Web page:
Issue 34
March 2005

Now where's that typewriter?

The legendary image of an army of monkeys typing letters at random and eventually producing the works of Shakespeare seems to have gradually emerged over a long period of time. In Gulliver's Travels (1782) Jonathan Swift tells of a Professor of the Grand Academy of Lagado who aims to generate a catalogue of all scientific knowledge by having his students continuously generate random strings of letters by means of a mechanical printing device.

The first mechanical typewriter had been patented in 1714. After several 18th and 19th century French mathematicians used the example of a great book being composed by a random deluge of letters from a printing works as an example of extreme improbability, the monkeys appear first in 1909. The French mathematician Émile Borel suggests that the randomly typing monkeys would eventually produce every book in France9s Bibliothèque Nationale. Arthur Eddington took up the analogy in his famous book The Nature of the Physical World in 1928, where he changed the library in question in a not entirely unpredictable way: "If I let my fingers wander idly over the keys of a typewriter it might happen that my screed made an intelligible sentence. If an army of monkeys were strumming on typewriters they might write all the books in the British Museum."

Eventually this oft-repeated example homed in on the Complete Works of Shakespeare as the candidate for random recreation. And, intriguingly, there is now a website which simulates an ongoing random striking of typewriter keys and then does pattern searches against the Complete Works of Shakespeare to identify matching character strings. This simulation of the monkeys' actions began on 1st July 2003 with 100 monkeys and the population of monkeys has effectively doubled every few days ever since. They have produced more than 1035 pages, each requiring 2000 keystrokes.

• There are 80 possible keystrokes on most standard keyboards, so what is the chance of getting a pre-specified string of 10 characters correct?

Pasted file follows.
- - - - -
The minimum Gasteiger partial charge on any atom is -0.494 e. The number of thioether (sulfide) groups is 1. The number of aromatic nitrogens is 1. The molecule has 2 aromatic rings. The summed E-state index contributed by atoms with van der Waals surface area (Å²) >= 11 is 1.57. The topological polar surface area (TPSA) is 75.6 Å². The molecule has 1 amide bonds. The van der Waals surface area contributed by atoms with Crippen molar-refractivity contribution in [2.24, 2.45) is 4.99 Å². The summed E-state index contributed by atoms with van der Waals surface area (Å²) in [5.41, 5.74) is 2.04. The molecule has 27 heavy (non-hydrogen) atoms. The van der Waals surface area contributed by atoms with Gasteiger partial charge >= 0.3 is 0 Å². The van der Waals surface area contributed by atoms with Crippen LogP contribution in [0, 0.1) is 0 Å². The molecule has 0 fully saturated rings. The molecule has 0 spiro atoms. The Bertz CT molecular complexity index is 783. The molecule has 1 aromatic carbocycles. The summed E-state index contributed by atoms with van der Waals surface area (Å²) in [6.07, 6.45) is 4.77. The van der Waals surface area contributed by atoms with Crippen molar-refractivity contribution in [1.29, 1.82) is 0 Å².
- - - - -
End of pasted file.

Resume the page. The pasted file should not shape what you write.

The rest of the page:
• What is the probability of typing the two-letter word "as"?

No time to waste

To check how the monkeys are doing, see The Monkey Shakespeare Simulator. A running record is kept of daily and all-time record strings. The daily records are fairly stable, around the 18 or 19 character-string range, and the all-time record inches steadily upwards. For example, recently I saw that one of the 18-character strings that the monkeys have generated contains the snippet:

...Theseus. Now faire UWfIlaNWSK2d6L;wb...
The first 18 characters match part of an extract from A Midsummer Night's Dream that reads
...us. Now faire Hippolita, our nuptiall houre....
For a while the record string was 21 characters long, with
...KING. Let fame, that wtIA'"yh!"VYONOvwsFOsbhzkLH...
which matches the following 21 letters from Love's Labour's Lost:
...KING. Let fame, that all hunt after in their lives,
Live regist'red upon our brazen tombs, And then grace us in the disgrace of death;....

In December 2004, the record reached 23 characters with

...Poet. Good day Sir FhlOiX5a]OM,MlGtUGSxX4IfeHQbktQ...
which matched part of Timon of Athens
...Poet. Good day Sir Pain. I am glad y'are well.
Poet. I haue not seene you long, how goes the World?
Pain. It weares sir, as it growes....
But I can report that in January 2005, after 2,737,850 million billion billion billion monkey-years of random typing, the record has stretched to 24 characters, with
RUMOUR. Open your ears; 9r"5j5&?OWTY Z0d "B-nEoF.vjSqj[..."
which matches 24 letters from Henry IV Part 2 "RUMOUR. Open your ears; for which of you will stop
The vent of hearing when loud Rumour speaks?..."

Which all goes to show: it is just a matter of time!

Did you manage to answer the puzzle posed in Outer space: Racing certainties? If not, you can find the answer here!